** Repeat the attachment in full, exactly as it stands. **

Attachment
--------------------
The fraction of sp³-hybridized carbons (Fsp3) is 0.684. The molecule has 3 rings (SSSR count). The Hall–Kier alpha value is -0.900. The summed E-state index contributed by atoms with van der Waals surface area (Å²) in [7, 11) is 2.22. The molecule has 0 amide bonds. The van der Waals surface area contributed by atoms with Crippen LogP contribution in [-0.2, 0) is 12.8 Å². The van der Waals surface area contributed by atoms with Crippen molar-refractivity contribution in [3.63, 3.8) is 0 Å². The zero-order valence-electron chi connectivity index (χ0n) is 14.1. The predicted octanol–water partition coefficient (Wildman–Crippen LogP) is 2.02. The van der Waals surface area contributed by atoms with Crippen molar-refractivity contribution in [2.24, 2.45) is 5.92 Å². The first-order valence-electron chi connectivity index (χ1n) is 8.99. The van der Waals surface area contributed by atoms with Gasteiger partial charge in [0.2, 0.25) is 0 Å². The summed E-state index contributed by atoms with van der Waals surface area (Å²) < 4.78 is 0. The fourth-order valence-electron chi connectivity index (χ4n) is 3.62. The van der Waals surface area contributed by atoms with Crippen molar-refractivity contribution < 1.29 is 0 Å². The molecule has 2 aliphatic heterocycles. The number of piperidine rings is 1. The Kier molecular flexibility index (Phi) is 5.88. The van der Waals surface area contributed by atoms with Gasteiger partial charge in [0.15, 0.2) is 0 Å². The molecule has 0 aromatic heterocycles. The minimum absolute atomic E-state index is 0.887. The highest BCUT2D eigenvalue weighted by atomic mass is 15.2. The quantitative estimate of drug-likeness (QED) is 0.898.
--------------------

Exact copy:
The fraction of sp³-hybridized carbons (Fsp3) is 0.684. The molecule has 3 rings (SSSR count). The Hall–Kier alpha value is -0.900. The summed E-state index contributed by atoms with van der Waals surface area (Å²) in [7, 11) is 2.22. The molecule has 0 amide bonds. The van der Waals surface area contributed by atoms with Crippen LogP contribution in [-0.2, 0) is 12.8 Å². The van der Waals surface area contributed by atoms with Crippen molar-refractivity contribution in [3.63, 3.8) is 0 Å². The zero-order valence-electron chi connectivity index (χ0n) is 14.1. The predicted octanol–water partition coefficient (Wildman–Crippen LogP) is 2.02. The van der Waals surface area contributed by atoms with Crippen molar-refractivity contribution in [2.24, 2.45) is 5.92 Å². The first-order valence-electron chi connectivity index (χ1n) is 8.99. The van der Waals surface area contributed by atoms with Gasteiger partial charge in [0.2, 0.25) is 0 Å². The summed E-state index contributed by atoms with van der Waals surface area (Å²) < 4.78 is 0. The fourth-order valence-electron chi connectivity index (χ4n) is 3.62. The van der Waals surface area contributed by atoms with Crippen molar-refractivity contribution < 1.29 is 0 Å². The molecule has 2 aliphatic heterocycles. The number of piperidine rings is 1. The Kier molecular flexibility index (Phi) is 5.88. The van der Waals surface area contributed by atoms with Gasteiger partial charge in [0.15, 0.2) is 0 Å². The molecule has 0 aromatic heterocycles. The minimum absolute atomic E-state index is 0.887. The highest BCUT2D eigenvalue weighted by atomic mass is 15.2. The quantitative estimate of drug-likeness (QED) is 0.898.